Donors like you help scientists pursue fearless science. Thank you for supporting biomedicine that will improve human health. With your support, you’re helping fight disease, understand the depths of biology, unlock ways to stop cancer, HIV, and many more disorders.
Science is for everyone. You help many free and heavily-discounted science education and outreach programs for underserved children and families. From afterschool programs to the Rural Summer Science Camp, these opportunities bring the wonders and joy of science to all families.
A Legacy of Science
Celebrating U.S. Sen. Baldwin’s Grandfather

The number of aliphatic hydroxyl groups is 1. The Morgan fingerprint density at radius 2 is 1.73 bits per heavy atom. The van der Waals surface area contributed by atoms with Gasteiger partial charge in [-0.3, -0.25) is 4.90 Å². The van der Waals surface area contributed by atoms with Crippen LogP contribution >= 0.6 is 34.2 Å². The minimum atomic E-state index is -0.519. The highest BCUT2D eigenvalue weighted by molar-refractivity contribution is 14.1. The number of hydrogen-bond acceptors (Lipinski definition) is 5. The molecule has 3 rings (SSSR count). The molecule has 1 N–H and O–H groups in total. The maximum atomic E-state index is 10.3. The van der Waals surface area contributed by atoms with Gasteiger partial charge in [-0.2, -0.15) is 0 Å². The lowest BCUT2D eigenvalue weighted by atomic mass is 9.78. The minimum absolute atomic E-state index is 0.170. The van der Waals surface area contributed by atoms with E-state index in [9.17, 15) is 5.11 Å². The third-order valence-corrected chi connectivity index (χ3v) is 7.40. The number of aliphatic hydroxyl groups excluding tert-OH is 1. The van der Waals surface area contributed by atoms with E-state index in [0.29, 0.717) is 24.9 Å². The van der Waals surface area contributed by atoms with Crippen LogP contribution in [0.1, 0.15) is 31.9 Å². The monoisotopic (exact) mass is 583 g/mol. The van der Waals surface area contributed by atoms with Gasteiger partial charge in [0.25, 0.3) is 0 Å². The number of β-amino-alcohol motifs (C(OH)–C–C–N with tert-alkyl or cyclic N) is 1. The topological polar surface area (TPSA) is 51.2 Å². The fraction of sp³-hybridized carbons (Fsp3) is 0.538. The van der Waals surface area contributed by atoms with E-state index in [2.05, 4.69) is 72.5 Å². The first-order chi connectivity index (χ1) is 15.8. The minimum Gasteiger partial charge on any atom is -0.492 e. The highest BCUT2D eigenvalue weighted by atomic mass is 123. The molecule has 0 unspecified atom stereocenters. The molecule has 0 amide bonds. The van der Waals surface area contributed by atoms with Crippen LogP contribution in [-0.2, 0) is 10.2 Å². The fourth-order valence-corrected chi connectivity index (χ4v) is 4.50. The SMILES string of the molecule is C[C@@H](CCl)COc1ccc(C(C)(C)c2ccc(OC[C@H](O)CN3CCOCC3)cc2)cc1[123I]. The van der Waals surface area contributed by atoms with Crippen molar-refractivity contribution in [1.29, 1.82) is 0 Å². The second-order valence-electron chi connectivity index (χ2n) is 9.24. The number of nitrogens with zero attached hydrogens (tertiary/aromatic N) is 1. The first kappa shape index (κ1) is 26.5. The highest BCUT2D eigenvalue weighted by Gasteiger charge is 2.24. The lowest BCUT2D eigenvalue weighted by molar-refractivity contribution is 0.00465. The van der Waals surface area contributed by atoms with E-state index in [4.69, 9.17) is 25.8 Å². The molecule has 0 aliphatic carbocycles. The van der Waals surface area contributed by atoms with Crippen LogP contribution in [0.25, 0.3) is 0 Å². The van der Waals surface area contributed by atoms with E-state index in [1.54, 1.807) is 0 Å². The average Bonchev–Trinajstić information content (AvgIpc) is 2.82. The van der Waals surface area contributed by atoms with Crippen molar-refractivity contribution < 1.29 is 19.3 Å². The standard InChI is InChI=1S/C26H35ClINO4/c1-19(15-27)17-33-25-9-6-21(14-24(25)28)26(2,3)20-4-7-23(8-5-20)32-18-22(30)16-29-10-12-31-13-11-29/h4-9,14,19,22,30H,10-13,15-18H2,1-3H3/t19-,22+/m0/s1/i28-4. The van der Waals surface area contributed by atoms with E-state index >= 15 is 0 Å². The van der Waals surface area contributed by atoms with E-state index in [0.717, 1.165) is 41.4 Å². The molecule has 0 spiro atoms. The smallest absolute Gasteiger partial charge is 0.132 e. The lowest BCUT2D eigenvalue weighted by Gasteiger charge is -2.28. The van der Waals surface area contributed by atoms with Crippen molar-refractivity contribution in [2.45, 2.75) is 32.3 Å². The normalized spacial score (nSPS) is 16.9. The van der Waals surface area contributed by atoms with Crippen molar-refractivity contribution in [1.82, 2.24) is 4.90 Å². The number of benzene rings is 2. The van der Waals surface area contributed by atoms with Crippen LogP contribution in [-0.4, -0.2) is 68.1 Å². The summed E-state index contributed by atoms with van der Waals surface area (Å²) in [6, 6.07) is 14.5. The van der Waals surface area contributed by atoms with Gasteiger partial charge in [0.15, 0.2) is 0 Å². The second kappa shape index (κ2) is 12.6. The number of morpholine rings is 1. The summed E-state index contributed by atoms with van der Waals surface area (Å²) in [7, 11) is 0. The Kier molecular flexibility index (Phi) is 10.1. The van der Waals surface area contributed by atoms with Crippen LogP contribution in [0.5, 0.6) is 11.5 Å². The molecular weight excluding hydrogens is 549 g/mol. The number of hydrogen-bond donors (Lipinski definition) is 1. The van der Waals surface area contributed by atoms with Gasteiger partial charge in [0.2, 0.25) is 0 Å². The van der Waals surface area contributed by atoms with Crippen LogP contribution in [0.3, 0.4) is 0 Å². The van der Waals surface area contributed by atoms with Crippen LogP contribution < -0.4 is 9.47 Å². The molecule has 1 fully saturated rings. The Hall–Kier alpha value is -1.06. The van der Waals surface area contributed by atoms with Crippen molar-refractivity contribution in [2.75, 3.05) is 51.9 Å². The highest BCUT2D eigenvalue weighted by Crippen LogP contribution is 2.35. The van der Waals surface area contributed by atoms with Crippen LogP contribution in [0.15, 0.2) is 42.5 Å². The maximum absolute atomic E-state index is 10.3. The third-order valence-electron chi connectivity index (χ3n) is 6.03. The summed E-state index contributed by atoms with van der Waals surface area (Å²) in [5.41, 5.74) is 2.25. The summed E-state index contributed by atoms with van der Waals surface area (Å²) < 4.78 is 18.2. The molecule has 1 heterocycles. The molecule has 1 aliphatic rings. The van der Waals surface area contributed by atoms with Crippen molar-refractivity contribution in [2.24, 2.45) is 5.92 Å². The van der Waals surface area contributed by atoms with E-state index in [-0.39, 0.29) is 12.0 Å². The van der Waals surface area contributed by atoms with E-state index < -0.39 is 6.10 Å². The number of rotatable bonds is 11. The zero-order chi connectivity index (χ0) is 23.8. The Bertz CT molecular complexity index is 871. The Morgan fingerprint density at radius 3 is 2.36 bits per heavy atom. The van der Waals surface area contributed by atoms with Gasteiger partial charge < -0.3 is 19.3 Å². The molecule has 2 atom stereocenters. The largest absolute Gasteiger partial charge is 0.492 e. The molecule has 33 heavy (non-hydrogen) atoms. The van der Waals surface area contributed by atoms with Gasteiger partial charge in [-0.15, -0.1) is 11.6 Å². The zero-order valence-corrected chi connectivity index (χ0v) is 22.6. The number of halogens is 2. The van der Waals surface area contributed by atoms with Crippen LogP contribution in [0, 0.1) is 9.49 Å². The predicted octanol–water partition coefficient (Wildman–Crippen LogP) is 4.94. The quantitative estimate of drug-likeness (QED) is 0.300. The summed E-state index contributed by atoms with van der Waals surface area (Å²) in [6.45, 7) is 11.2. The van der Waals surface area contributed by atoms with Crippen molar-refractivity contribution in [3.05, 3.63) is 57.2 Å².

Modern science and childhood memories combined in October for U.S. Sen. Tammy Baldwin, who visited the Morgridge Institute Metabolism Theme carrying on the inspired legacy of her grandfather, David E. Green.
Baldwin, who was raised by her grandparents in Madison, spent many days visiting her grandfather’s lab just a few blocks away from the Morgridge Institute, at the UW–Madison Enzyme Institute. Green was the original director of the Enzyme Institute and led the program through the golden years of metabolism science, where one fundamental discovery after another was coming out of UW–Madison.
“That sort of rigor and commitment to a calling, a quest, is something that rubbed off on me quite a bit.”
U.S. Sen. Tammy Baldwin
Metabolism is the process by which the body uses food and oxygen to produce the energy and chemicals needed for essential functions and processes that constitute life. Commonly referred to as the “chemistry of life,” metabolism science is having a renaissance today.